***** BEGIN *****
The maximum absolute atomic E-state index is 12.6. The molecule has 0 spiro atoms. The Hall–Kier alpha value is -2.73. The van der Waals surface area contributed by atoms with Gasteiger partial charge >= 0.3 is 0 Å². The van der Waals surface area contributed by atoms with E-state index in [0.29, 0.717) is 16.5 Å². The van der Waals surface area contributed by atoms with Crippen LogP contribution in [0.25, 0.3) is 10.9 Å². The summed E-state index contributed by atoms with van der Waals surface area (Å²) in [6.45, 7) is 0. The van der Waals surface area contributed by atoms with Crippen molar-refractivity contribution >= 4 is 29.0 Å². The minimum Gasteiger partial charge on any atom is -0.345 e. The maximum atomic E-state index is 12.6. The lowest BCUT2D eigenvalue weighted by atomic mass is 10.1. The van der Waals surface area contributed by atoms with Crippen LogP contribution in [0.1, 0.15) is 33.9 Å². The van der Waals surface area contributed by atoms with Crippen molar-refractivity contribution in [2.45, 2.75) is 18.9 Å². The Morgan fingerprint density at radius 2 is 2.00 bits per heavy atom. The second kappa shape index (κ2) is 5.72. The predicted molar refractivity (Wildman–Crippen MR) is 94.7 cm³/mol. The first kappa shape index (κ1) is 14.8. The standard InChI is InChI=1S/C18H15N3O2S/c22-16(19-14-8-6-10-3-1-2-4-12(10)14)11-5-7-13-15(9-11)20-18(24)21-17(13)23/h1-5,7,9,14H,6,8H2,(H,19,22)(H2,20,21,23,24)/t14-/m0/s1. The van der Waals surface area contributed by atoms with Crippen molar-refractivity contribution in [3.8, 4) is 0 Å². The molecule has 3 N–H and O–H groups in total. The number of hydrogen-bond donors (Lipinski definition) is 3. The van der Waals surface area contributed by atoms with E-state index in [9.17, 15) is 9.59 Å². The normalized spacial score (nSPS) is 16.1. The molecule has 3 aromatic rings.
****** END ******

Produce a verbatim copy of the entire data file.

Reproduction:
The maximum absolute atomic E-state index is 12.6. The molecule has 0 spiro atoms. The Hall–Kier alpha value is -2.73. The van der Waals surface area contributed by atoms with Gasteiger partial charge >= 0.3 is 0 Å². The van der Waals surface area contributed by atoms with E-state index in [0.29, 0.717) is 16.5 Å². The van der Waals surface area contributed by atoms with Crippen LogP contribution in [0.25, 0.3) is 10.9 Å². The summed E-state index contributed by atoms with van der Waals surface area (Å²) in [6.45, 7) is 0. The van der Waals surface area contributed by atoms with Crippen molar-refractivity contribution >= 4 is 29.0 Å². The minimum Gasteiger partial charge on any atom is -0.345 e. The maximum atomic E-state index is 12.6. The lowest BCUT2D eigenvalue weighted by atomic mass is 10.1. The van der Waals surface area contributed by atoms with Crippen LogP contribution in [0.1, 0.15) is 33.9 Å². The van der Waals surface area contributed by atoms with Crippen molar-refractivity contribution in [2.45, 2.75) is 18.9 Å². The Morgan fingerprint density at radius 2 is 2.00 bits per heavy atom. The second kappa shape index (κ2) is 5.72. The predicted molar refractivity (Wildman–Crippen MR) is 94.7 cm³/mol. The first kappa shape index (κ1) is 14.8. The standard InChI is InChI=1S/C18H15N3O2S/c22-16(19-14-8-6-10-3-1-2-4-12(10)14)11-5-7-13-15(9-11)20-18(24)21-17(13)23/h1-5,7,9,14H,6,8H2,(H,19,22)(H2,20,21,23,24)/t14-/m0/s1. The van der Waals surface area contributed by atoms with Crippen molar-refractivity contribution in [3.8, 4) is 0 Å². The molecule has 3 N–H and O–H groups in total. The number of hydrogen-bond donors (Lipinski definition) is 3. The van der Waals surface area contributed by atoms with E-state index in [9.17, 15) is 9.59 Å². The normalized spacial score (nSPS) is 16.1. The molecule has 3 aromatic rings.